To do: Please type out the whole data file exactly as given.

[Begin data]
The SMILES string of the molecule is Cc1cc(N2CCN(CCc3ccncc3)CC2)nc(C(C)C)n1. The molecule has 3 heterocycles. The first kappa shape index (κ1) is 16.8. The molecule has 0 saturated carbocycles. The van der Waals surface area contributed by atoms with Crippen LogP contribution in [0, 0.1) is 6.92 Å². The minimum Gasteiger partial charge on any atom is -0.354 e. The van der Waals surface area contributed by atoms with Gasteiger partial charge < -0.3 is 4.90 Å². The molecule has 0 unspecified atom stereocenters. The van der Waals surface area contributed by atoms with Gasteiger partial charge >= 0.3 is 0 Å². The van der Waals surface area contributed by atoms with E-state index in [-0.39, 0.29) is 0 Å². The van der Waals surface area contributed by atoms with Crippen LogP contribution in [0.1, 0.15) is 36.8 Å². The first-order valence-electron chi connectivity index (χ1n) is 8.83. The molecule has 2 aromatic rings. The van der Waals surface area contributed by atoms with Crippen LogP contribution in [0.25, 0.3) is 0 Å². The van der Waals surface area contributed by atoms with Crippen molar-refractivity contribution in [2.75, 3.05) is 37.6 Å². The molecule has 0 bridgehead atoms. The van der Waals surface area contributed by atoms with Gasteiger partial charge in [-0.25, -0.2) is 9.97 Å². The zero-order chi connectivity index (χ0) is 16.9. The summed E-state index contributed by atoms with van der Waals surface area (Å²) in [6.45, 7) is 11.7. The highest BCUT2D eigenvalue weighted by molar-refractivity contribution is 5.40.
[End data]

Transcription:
The SMILES string of the molecule is Cc1cc(N2CCN(CCc3ccncc3)CC2)nc(C(C)C)n1. The molecule has 3 heterocycles. The first kappa shape index (κ1) is 16.8. The molecule has 0 saturated carbocycles. The van der Waals surface area contributed by atoms with Crippen LogP contribution in [0, 0.1) is 6.92 Å². The minimum Gasteiger partial charge on any atom is -0.354 e. The van der Waals surface area contributed by atoms with Gasteiger partial charge < -0.3 is 4.90 Å². The molecule has 0 unspecified atom stereocenters. The van der Waals surface area contributed by atoms with Gasteiger partial charge >= 0.3 is 0 Å². The van der Waals surface area contributed by atoms with E-state index in [-0.39, 0.29) is 0 Å². The van der Waals surface area contributed by atoms with Crippen LogP contribution in [0.1, 0.15) is 36.8 Å². The first-order valence-electron chi connectivity index (χ1n) is 8.83. The molecule has 2 aromatic rings. The van der Waals surface area contributed by atoms with Crippen LogP contribution in [0.25, 0.3) is 0 Å². The van der Waals surface area contributed by atoms with Crippen molar-refractivity contribution in [2.75, 3.05) is 37.6 Å². The molecule has 0 bridgehead atoms. The van der Waals surface area contributed by atoms with Gasteiger partial charge in [-0.25, -0.2) is 9.97 Å². The zero-order chi connectivity index (χ0) is 16.9. The summed E-state index contributed by atoms with van der Waals surface area (Å²) in [6.45, 7) is 11.7. The highest BCUT2D eigenvalue weighted by molar-refractivity contribution is 5.40.